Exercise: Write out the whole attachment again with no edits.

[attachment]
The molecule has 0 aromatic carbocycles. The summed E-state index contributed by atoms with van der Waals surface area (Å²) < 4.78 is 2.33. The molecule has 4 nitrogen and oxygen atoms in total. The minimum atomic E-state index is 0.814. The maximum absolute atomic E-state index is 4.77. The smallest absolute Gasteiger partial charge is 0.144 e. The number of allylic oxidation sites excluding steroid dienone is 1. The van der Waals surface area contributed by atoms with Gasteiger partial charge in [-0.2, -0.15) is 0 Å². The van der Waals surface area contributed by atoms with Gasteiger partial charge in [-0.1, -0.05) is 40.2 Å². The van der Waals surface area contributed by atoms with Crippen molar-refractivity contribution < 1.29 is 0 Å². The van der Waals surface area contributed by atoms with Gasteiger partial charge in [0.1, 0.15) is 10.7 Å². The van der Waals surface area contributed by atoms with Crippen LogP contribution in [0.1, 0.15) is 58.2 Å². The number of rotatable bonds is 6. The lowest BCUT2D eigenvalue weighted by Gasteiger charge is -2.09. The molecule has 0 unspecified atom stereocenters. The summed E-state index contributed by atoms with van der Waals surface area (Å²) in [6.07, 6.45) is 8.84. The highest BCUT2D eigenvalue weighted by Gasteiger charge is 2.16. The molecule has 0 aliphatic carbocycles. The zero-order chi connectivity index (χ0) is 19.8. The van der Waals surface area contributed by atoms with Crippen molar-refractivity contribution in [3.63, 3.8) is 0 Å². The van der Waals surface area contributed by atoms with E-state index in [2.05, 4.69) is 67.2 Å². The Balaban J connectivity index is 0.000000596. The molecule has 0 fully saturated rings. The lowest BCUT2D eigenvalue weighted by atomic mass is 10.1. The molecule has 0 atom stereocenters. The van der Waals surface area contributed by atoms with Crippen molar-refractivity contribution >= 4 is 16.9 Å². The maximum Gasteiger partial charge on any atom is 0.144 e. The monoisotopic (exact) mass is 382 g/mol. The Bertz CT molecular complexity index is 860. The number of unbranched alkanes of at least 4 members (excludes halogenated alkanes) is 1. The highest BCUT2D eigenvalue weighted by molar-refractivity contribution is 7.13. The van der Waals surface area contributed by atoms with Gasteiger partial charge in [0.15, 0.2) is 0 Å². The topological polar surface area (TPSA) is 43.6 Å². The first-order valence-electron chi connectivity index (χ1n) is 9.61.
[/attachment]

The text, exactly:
The molecule has 0 aromatic carbocycles. The summed E-state index contributed by atoms with van der Waals surface area (Å²) < 4.78 is 2.33. The molecule has 4 nitrogen and oxygen atoms in total. The minimum atomic E-state index is 0.814. The maximum absolute atomic E-state index is 4.77. The smallest absolute Gasteiger partial charge is 0.144 e. The number of allylic oxidation sites excluding steroid dienone is 1. The van der Waals surface area contributed by atoms with Gasteiger partial charge in [-0.2, -0.15) is 0 Å². The van der Waals surface area contributed by atoms with Gasteiger partial charge in [-0.1, -0.05) is 40.2 Å². The van der Waals surface area contributed by atoms with Crippen molar-refractivity contribution < 1.29 is 0 Å². The van der Waals surface area contributed by atoms with Gasteiger partial charge in [0.1, 0.15) is 10.7 Å². The van der Waals surface area contributed by atoms with Crippen LogP contribution in [0.1, 0.15) is 58.2 Å². The number of rotatable bonds is 6. The lowest BCUT2D eigenvalue weighted by Gasteiger charge is -2.09. The molecule has 0 unspecified atom stereocenters. The summed E-state index contributed by atoms with van der Waals surface area (Å²) in [6.07, 6.45) is 8.84. The highest BCUT2D eigenvalue weighted by Gasteiger charge is 2.16. The molecule has 0 aliphatic carbocycles. The zero-order chi connectivity index (χ0) is 19.8. The van der Waals surface area contributed by atoms with Crippen molar-refractivity contribution in [3.63, 3.8) is 0 Å². The van der Waals surface area contributed by atoms with E-state index in [2.05, 4.69) is 67.2 Å². The Balaban J connectivity index is 0.000000596. The molecule has 0 fully saturated rings. The lowest BCUT2D eigenvalue weighted by atomic mass is 10.1. The molecule has 0 atom stereocenters. The van der Waals surface area contributed by atoms with Crippen molar-refractivity contribution >= 4 is 16.9 Å². The maximum Gasteiger partial charge on any atom is 0.144 e. The monoisotopic (exact) mass is 382 g/mol. The Bertz CT molecular complexity index is 860. The number of unbranched alkanes of at least 4 members (excludes halogenated alkanes) is 1. The highest BCUT2D eigenvalue weighted by molar-refractivity contribution is 7.13. The van der Waals surface area contributed by atoms with Gasteiger partial charge in [0.15, 0.2) is 0 Å². The topological polar surface area (TPSA) is 43.6 Å². The first-order valence-electron chi connectivity index (χ1n) is 9.61.